Interpreters' lives were 'under threat'

TALIA SHADWELL
Last updated 11:01 15/06/2013
Mohammed Askar Habibi receives his medal from CMajor General Dave Gawn
WARWICK SMITH
HONOURED: Mohammed Askar Habibi receives his medal from Major General Dave Gawn at the Linton Community Centre.

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The head of the New Zealand army says the lives of Afghan interpreters would almost certainly have been threatened had they not been given the option of sanctuary here.

Chief of Army Major General Dave Gawn said the Afghan men had risked their lives to serve as interpreters to Kiwi troops in Bamiyan Province, and bringing their families to New Zealand was the best way to thank and protect them.

"I believe there was a real threat to them, and it was the right policy decision by our country to bring them here. I think we can all see how happy they are to be in New Zealand, and ready to start a new life."

A total of 94 Afghan interpreters and their families were settled in Palmerston North and Hamilton yesterday, eight weeks after they first arrived in New Zealand. The families were granted resettlement by the New Zealand Government in recognition of the risks posed to their lives by the Taliban after Kiwi troops withdrew from the region.

Yesterday all 11 men were presented with the New Zealand Operational Service Medal and the New Zealand General Service Medal Afghanistan. It was the first time civilians had been awarded the New Zealand Operational Service Medal since it was introduced in 2002. It is a once-in-a-lifetime medal awarded for historic service in a New Zealand operation in conflicts that have occurred since World War II.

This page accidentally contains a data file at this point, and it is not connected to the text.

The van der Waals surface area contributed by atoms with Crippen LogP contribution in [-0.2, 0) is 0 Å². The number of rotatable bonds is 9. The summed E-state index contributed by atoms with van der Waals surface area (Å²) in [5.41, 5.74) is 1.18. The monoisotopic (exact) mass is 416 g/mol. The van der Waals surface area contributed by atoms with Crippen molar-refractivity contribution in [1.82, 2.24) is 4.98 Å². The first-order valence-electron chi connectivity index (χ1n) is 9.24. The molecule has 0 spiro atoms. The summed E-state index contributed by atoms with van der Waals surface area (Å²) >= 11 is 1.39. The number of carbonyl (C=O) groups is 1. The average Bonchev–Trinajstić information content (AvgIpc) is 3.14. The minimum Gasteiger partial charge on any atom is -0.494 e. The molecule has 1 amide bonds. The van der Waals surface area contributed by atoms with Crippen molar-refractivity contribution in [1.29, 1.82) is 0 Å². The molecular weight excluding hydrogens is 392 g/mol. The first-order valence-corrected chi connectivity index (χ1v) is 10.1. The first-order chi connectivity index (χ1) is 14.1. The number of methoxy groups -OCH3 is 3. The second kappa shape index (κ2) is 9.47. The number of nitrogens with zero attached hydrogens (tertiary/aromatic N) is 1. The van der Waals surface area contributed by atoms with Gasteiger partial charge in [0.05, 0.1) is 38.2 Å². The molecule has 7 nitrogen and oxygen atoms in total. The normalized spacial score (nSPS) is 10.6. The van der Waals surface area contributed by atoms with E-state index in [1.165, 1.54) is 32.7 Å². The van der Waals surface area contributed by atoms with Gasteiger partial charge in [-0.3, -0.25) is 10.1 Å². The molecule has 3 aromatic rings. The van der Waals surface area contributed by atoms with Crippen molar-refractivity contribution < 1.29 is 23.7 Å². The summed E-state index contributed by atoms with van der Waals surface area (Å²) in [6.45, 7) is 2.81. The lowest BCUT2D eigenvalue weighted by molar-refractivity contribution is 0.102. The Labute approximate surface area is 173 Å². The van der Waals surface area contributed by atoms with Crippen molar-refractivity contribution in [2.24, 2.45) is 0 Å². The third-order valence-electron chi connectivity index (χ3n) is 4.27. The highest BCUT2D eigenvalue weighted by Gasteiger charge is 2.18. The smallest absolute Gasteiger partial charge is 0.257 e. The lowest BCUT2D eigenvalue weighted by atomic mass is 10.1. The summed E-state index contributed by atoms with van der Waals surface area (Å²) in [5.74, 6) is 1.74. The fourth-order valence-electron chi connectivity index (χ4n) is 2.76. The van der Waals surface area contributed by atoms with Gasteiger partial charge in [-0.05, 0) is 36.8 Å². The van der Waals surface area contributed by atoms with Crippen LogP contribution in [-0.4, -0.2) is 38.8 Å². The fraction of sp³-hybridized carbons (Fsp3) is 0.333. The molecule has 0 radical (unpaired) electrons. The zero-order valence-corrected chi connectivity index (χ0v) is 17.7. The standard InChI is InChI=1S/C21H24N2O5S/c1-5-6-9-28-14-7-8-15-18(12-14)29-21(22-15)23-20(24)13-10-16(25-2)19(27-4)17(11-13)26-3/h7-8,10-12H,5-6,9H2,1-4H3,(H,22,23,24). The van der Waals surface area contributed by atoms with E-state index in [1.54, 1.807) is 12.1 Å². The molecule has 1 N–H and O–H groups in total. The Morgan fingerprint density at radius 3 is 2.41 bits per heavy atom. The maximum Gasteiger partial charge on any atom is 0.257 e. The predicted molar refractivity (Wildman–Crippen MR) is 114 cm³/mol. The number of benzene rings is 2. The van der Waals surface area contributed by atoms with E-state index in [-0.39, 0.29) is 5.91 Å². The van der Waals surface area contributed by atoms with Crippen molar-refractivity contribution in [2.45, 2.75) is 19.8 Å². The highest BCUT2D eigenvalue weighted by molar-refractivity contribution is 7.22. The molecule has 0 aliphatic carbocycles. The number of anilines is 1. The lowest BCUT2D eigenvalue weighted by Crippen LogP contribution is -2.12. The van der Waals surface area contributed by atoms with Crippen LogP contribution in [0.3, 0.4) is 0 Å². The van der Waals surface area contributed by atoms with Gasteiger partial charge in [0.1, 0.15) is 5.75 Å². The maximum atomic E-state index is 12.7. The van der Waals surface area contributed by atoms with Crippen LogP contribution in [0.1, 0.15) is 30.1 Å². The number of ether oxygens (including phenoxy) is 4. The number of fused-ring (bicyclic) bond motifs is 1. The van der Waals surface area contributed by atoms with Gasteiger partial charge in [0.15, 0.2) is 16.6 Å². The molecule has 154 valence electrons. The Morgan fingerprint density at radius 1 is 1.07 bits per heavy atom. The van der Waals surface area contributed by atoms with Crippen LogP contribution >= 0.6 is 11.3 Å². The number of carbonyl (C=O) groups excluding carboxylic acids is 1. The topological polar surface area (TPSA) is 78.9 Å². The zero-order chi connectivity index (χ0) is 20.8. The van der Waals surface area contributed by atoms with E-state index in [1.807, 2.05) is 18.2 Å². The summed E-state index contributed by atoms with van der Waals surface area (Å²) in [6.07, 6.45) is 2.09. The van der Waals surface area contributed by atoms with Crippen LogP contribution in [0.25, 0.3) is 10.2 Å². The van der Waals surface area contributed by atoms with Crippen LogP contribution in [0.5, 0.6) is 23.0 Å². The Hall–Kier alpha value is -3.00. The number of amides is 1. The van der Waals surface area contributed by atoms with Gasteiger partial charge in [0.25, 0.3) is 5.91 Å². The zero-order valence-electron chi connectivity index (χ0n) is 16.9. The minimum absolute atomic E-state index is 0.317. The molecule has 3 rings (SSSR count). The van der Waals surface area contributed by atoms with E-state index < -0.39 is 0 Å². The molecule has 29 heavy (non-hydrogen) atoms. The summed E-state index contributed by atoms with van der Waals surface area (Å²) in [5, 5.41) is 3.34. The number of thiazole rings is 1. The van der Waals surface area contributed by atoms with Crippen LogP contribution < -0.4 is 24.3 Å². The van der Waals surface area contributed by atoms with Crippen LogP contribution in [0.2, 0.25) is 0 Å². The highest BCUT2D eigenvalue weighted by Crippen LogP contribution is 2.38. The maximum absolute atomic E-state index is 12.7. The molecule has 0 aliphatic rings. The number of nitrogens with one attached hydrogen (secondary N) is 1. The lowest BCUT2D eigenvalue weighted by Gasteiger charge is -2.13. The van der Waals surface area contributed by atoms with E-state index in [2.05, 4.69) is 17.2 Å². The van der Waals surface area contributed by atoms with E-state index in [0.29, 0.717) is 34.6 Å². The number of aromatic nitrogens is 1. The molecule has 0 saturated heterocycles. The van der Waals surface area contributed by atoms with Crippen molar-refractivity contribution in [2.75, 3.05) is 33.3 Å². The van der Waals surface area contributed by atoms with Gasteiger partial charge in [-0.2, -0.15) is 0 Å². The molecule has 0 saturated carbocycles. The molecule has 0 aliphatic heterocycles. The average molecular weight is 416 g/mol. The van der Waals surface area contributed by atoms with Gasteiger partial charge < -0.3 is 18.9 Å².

Speaking through a Dari translator, General Gawn also made special mention of the "sacrifice" of the interpreters' wives and children, whose lives have been uprooted as a consequence of the interpreters' work.

Asked whether he thought leaving the men in Afghanistan was tantamount to a death sentence, General Gawn said it was not unusual for interpreters to be targeted by opposing forces.

"It is quite possible. That has certainly been what has historically happened in other regions of conflict, and there's nothing to suggest it wouldn't have been the same in Afghanistan."

Afghan interpreter Mohammad Askar Habibi thanked their Kiwi hosts on behalf of the 11 families settling into Palmerston North yesterday. He asked the audience to take a minute of silence to remember their comrades who died in Bamiyan.

Palmerston North mayor Jono Naylor welcomed the Afghan families, telling the audience that their arrival contributed another thread to the fabric of a growing multicultural city.

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- Manawatu Standard

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